THE property market has slowed down and is expected to remain soft for a while.
In this kind of market, how properties are managed becomes more conspicuous as it will affect its value.
Take two similar projects and asset types and have them side by side. The one that is better managed will naturally fetch a better value. Besides that, a good property manager is able to cut costs and wastages as the operating environment gets challenging amid rising costs.
This may sound straightforward but many home buyers and investors overlook some of their rights in ensuring that their properties are in the hands of good property managers. Under the revised Strata Title Act, effective last June, property management has taken a new perspective.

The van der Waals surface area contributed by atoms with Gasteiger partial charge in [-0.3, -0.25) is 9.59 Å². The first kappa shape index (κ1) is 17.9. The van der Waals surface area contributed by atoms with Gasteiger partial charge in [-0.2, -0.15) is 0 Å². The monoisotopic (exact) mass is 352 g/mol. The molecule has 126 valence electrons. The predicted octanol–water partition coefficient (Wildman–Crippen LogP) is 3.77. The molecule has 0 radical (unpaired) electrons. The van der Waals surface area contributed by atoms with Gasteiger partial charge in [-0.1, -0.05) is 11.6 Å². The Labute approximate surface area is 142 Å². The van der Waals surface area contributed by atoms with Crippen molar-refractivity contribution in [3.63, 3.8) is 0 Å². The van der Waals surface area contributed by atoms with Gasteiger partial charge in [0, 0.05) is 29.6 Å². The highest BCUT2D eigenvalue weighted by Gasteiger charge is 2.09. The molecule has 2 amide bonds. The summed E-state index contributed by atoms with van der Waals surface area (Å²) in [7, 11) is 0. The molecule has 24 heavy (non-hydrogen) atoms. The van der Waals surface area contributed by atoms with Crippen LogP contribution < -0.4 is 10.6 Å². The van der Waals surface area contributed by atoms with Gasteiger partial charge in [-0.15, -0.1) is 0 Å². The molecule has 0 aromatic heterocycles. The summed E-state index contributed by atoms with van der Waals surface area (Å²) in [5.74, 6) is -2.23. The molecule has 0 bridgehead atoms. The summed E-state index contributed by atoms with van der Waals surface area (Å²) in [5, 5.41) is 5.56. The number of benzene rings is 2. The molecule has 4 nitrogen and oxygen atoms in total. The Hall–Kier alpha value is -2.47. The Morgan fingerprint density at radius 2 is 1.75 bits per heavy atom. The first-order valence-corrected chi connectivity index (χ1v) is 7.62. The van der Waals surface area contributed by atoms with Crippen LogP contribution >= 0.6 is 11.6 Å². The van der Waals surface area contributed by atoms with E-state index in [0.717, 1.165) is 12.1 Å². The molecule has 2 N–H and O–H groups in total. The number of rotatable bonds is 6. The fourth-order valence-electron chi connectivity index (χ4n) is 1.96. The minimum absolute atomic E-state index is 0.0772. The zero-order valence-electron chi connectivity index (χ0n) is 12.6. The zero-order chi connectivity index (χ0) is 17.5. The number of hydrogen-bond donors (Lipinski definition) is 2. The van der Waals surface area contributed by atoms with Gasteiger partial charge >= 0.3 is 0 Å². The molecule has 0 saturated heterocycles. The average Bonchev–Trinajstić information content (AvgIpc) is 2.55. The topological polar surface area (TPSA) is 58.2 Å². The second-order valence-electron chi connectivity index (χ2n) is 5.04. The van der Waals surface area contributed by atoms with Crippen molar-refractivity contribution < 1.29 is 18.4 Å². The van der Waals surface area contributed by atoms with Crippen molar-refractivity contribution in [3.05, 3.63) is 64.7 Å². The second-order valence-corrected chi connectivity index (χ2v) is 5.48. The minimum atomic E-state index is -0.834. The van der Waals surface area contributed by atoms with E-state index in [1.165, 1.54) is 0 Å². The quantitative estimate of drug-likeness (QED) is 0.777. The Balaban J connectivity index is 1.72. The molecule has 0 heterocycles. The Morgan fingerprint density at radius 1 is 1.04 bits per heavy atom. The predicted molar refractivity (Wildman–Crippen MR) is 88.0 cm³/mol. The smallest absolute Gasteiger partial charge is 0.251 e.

In an interview with StarBizWeek, Malaysian Institute of Professional Property Managers (MIPPM) president Sarkunan Subramaniam (pic) reminds house owners to understand their rights under the new regulation and exercise them accordingly.
To begin with, developers, who are usually the first property managers of a strata project, are now required to list down service charges, item by item, in the sales and purchase agreement for the primary market.
The amended act also stated that 0.5% of the construction cost of the project should be deposited and used for the common area defects upon a handover.
Should any dispute arise, the case can be taken to the Commissioner of Building.